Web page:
It is highly likely to me that people who are successful in an area have spent significant amounts of time engrossed in all/most/many aspects of that area - for instance, music could include listening to music, playing music, creating music, talking about music, and so on.
However, for all those that are super successful in their area of choice and passion, I do believe there are many who have spent similar amounts of time invested in the same activities who haven't "made it big," become well-respected experts or bastions of knowledge in the area, who haven't gotten jobs related to those skills, who in short have failed to achieve much beyond thorough competency in the area. I think this is the result of many things - luck, connections, opportunity, as well as drive, passion, commitment, and probably a sackful of other qualities. It strikes me that a musician who does not know why what he does musically works, but only knows that it does, does not have the same ability to manipulate sound as the musician who knows exactly why a given chord progression is so powerful and elicits certain emotions.
I think one of my issues with the 10,000 hour rule is that it seems to encourage the idea that if you simply put in enough time, you'll be good. The thing is there is much more than that to becoming a true expert. I do not believe anyone can attain mastery without at least some natural gift as well as an education, but I do believe that someone with moderate talent who has to work very hard to learn his or her craft can beat out those with significant talent but an inconsistent, lazy, entitled, or half-hearted approach. You need to put in more than time. You need to come to the scenario with more tools than simply "lots of time" in your arsenal. And there are people who deserve to make it big, who have put that time in and more, who don't - or at least, haven't yet - for all sorts of factors.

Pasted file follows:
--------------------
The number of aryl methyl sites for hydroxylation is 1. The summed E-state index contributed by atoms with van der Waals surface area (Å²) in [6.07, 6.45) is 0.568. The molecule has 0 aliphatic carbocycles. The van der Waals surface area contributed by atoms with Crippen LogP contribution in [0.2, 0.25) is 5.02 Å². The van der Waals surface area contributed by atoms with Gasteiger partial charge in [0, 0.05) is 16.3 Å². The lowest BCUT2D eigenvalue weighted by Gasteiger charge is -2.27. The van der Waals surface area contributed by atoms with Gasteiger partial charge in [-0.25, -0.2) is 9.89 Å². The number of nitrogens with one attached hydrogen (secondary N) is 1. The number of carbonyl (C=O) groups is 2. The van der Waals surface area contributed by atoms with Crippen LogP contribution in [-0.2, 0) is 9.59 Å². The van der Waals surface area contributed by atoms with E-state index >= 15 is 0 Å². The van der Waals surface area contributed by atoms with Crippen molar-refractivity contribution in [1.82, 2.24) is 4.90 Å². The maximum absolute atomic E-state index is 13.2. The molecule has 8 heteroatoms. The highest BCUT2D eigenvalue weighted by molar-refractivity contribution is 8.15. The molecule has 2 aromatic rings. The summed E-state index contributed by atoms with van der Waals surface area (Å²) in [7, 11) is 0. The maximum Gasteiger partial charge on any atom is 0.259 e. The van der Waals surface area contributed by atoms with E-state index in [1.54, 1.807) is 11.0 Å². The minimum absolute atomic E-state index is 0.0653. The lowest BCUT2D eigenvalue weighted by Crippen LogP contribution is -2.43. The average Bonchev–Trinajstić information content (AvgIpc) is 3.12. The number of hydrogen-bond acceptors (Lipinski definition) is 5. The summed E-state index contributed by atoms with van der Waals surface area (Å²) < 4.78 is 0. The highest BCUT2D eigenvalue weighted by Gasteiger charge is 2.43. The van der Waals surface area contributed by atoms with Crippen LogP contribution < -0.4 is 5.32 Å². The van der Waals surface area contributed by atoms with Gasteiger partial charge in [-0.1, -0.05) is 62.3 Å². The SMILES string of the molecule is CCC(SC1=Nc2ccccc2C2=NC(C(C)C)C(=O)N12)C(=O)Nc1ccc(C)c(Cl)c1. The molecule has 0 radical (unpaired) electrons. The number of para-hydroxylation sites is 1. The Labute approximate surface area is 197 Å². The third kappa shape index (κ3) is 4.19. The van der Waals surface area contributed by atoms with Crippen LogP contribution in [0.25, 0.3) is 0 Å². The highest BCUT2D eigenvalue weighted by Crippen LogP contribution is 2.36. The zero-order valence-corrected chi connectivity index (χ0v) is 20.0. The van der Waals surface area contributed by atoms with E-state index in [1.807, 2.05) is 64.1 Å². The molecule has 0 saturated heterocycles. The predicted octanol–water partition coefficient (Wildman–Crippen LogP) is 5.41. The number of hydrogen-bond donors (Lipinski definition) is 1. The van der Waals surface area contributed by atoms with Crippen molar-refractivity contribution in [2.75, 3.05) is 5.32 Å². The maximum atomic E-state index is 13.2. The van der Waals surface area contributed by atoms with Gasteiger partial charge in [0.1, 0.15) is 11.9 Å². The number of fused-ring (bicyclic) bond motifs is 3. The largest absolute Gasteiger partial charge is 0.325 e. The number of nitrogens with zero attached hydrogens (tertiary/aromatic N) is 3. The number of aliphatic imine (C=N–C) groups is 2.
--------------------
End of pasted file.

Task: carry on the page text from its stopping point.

I find both the 10,000 hour rule, and Gladwell's core assertion in Blink, ("think less, make better choices") at their core simplistic and yes, offensive. They both seem to encourage a certain taking of things for granted. They both dismiss effort, although in different ways. The message I get from Gladwell is that success really is as simple as 10,000 hours and the best decisions really are as simple as going with your gut reaction. I really don't like those.
If those are such truisms, what are you supposed to say to all those people who toil away in an area, put in their 10k hours and more, and never make it? What about people who know their gut reactions aren't healthy or helpful? In distilling concepts Gladwell throws nuance to the wind and implies that if what he suggests doesn't work for you, that you must be a failure somehow.
And I just can't agree with a man who tells me to think less before I make a decision, and that decision will magically end up being better than the one I'd come to after 30 minutes' thought.